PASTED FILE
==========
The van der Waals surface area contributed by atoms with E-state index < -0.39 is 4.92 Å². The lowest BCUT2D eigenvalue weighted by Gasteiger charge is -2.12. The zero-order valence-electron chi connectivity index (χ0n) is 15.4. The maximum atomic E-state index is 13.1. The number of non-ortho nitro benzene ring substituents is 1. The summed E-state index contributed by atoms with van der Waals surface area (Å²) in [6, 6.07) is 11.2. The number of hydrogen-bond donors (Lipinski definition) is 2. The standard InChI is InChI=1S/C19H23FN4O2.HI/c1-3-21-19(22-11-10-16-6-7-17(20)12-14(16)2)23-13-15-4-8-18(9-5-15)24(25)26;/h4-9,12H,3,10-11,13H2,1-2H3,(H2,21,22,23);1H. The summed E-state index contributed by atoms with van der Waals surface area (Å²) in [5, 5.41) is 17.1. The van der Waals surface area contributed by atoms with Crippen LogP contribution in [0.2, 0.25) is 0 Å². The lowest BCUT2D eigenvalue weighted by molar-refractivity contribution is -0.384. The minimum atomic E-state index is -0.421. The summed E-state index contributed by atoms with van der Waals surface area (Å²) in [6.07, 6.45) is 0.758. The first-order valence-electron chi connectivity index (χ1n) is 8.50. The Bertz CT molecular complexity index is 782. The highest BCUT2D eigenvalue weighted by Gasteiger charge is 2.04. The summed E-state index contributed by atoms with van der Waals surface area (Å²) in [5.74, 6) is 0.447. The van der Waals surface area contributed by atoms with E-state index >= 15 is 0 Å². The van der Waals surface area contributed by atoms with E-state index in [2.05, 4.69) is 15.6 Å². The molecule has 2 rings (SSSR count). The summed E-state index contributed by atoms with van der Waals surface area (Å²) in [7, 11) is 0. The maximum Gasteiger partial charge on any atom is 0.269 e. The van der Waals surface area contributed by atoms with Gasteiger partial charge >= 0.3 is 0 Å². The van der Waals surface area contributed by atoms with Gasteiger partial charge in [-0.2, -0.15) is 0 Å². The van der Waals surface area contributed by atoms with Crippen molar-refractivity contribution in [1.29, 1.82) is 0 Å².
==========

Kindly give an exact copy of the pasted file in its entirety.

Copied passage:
The van der Waals surface area contributed by atoms with E-state index < -0.39 is 4.92 Å². The lowest BCUT2D eigenvalue weighted by Gasteiger charge is -2.12. The zero-order valence-electron chi connectivity index (χ0n) is 15.4. The maximum atomic E-state index is 13.1. The number of non-ortho nitro benzene ring substituents is 1. The summed E-state index contributed by atoms with van der Waals surface area (Å²) in [6, 6.07) is 11.2. The number of hydrogen-bond donors (Lipinski definition) is 2. The standard InChI is InChI=1S/C19H23FN4O2.HI/c1-3-21-19(22-11-10-16-6-7-17(20)12-14(16)2)23-13-15-4-8-18(9-5-15)24(25)26;/h4-9,12H,3,10-11,13H2,1-2H3,(H2,21,22,23);1H. The summed E-state index contributed by atoms with van der Waals surface area (Å²) in [5, 5.41) is 17.1. The van der Waals surface area contributed by atoms with Crippen LogP contribution in [0.2, 0.25) is 0 Å². The lowest BCUT2D eigenvalue weighted by molar-refractivity contribution is -0.384. The minimum atomic E-state index is -0.421. The summed E-state index contributed by atoms with van der Waals surface area (Å²) in [6.07, 6.45) is 0.758. The first-order valence-electron chi connectivity index (χ1n) is 8.50. The Bertz CT molecular complexity index is 782. The highest BCUT2D eigenvalue weighted by Gasteiger charge is 2.04. The summed E-state index contributed by atoms with van der Waals surface area (Å²) in [5.74, 6) is 0.447. The van der Waals surface area contributed by atoms with E-state index >= 15 is 0 Å². The van der Waals surface area contributed by atoms with E-state index in [2.05, 4.69) is 15.6 Å². The molecule has 2 rings (SSSR count). The summed E-state index contributed by atoms with van der Waals surface area (Å²) in [7, 11) is 0. The maximum Gasteiger partial charge on any atom is 0.269 e. The van der Waals surface area contributed by atoms with Gasteiger partial charge >= 0.3 is 0 Å². The van der Waals surface area contributed by atoms with Gasteiger partial charge in [-0.2, -0.15) is 0 Å². The van der Waals surface area contributed by atoms with Crippen molar-refractivity contribution in [1.29, 1.82) is 0 Å².